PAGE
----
This review contains spoilers.
1.3 All The Lost Children
“What would we not do to defeat death, Mr Marlott? Might we not defy God’s laws in order to be reunited with those we love?” asks The Frankenstein Chronicles’ Mary Shelley this week, under some gentle interrogation regarding the murdered, mutilated and missing children in the capital. At this stage in his investigation, Marlott has an intriguing list of leads, taking in literary legends like Shelley – still a controversial figure in the nineteenth century, having been accused of blasphemy in the creation of Frankenstein (there’s thanks for you) – and lowly grave robbers like Pritty, still on the run after escaping the watch of deputy Mr Nightingale last week.
That Marlott has so much to pick through, so many pieces to puzzle over, is what’s bringing Chronicles’ mystery thriller aspects to pulsing life as the main suspects are lined up. Could the Hervey siblings be so charitably-minded that they’d take to corpse mutilation to make a point about the dangers of the coming Anatomy Act? Maybe. Are surgeons like Sir William Chester, part of a medical community excited by the Galvanism movement, this eager to act out the plot of Frankenstein for real? Perhaps. And has Shelley herself had a part in this case beyond providing inspiration for some science and/or religious nut(s) looking to make a killing – business, morality, or medical breakthrough-wise? It’s difficult to gauge at this point. None of the opposing tensions at play are too broadly drawn, each side of the Religion vs Science/Nature vs Technology debates are personalised with characters that aren’t too easy to peg as someone to be suspicious of, or someone to trust.
Apart from the one we can trust. Interesting cases and suspects don’t make for worthwhile television without a special lead character, and the tormented but still striving copper John Marlott is pretty special. Not just because Bean was back in military garb (for the Sharpe fans) during a flashback sequence this week, either (though that was rather special – and pretty – too). Unsaddled with the shtick elements most TV dicks get – ‘1970s Ladies Man, Tough Guy’, ‘Cigar Smoker, Acts Confused’, ‘Nosy Old Lady, Has a Typewriter’ – Marlott is just a grafter, an everyman, the much-needed human(e) centre of a story filled with the monstrous and the cold-hearted. His interactions with witness Flora, for instance, are practical – placing her in the care of the Herveys gives him an ‘in’ to investigate them further – but also careful and considered – he wants to keep her and her unborn baby safe, probably not just for the case.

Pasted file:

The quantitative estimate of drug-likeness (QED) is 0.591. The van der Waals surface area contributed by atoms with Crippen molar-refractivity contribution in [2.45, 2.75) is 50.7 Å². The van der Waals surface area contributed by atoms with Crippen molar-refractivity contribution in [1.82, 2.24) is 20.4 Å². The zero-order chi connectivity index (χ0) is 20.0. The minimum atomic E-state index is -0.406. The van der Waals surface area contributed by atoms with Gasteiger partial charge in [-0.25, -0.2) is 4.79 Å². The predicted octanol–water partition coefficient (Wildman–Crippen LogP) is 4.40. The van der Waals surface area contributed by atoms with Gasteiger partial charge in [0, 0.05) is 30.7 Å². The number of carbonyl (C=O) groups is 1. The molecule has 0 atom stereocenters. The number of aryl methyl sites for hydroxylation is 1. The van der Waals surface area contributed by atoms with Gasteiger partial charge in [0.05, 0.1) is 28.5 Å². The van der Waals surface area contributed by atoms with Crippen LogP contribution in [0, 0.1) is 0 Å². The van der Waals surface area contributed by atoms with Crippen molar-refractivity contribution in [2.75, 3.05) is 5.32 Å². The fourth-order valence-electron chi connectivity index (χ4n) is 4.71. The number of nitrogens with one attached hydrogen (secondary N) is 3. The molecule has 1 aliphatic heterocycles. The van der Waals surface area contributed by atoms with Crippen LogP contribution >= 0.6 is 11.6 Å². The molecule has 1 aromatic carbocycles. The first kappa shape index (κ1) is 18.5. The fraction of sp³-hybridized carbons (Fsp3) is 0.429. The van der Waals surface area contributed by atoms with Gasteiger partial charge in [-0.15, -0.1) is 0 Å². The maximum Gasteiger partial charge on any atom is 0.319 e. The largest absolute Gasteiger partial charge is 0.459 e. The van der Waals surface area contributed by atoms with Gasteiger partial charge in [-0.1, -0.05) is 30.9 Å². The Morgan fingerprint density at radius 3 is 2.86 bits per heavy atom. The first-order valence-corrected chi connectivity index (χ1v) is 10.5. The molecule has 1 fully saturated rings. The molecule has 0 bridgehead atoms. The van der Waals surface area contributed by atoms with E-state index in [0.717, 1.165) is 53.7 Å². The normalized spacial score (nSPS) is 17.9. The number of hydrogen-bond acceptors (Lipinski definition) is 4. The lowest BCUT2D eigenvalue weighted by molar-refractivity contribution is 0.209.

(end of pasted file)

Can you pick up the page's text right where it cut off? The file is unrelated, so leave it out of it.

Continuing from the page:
The syphilis, and the mercury-induced hallucinations he has of his dead wife and child, now that could be schlocky– if handled insensitively. Instead, Marlott’s ongoing guilt imbues the series with a certain sadness, and his infection, an ongoing reminder of flesh’s fragility, marked mortality in a canon where a bolt of electricity can undo death. Probably.
Not that the STD scars are just there to make Marlott maudlin and navel-gazey; that infection also adds some nice meat to the body horror that comes as part of any Frankenstein-themed package, the sores snaking across Marlott’s hands and back resembling decay, or the stitching of a body falling apart, perhaps… And Sir Daniel Hervey’s reveal of the patient in the final stages of the disease was a particularly nasty bit of horribleness, for Marlott, as well as the viewer. Along with the horror came more thrills in this week’s episode, which squeezed in not only a chase scene, but also a knife fight, and some Queensberry-rules boxing courtesy of Mr Nightingale (or ‘Joshua’, as he tenderly tells Flora), as well as a quick introduction to the most intimidating cake shop in town.
As we hit the midway point of The Frankenstein Chronicles, All The Lost Children added yet more threads to the series’ thorough stitching of its plot, and depth to its characters. Other bonuses of the episode – it passed the Bechdel Test; there was a snappy Pro-Life/Pro-Choice debate done and dusted in less than 30 seconds; and Anna Maxwell Martin’s voiceover readings from Frankenstein highlighted just how engrossing the source material still is. So, some very neat and detailed stitching this week.
Read Phoebe-Jane’s review of the previous episode, Seeing Things, here.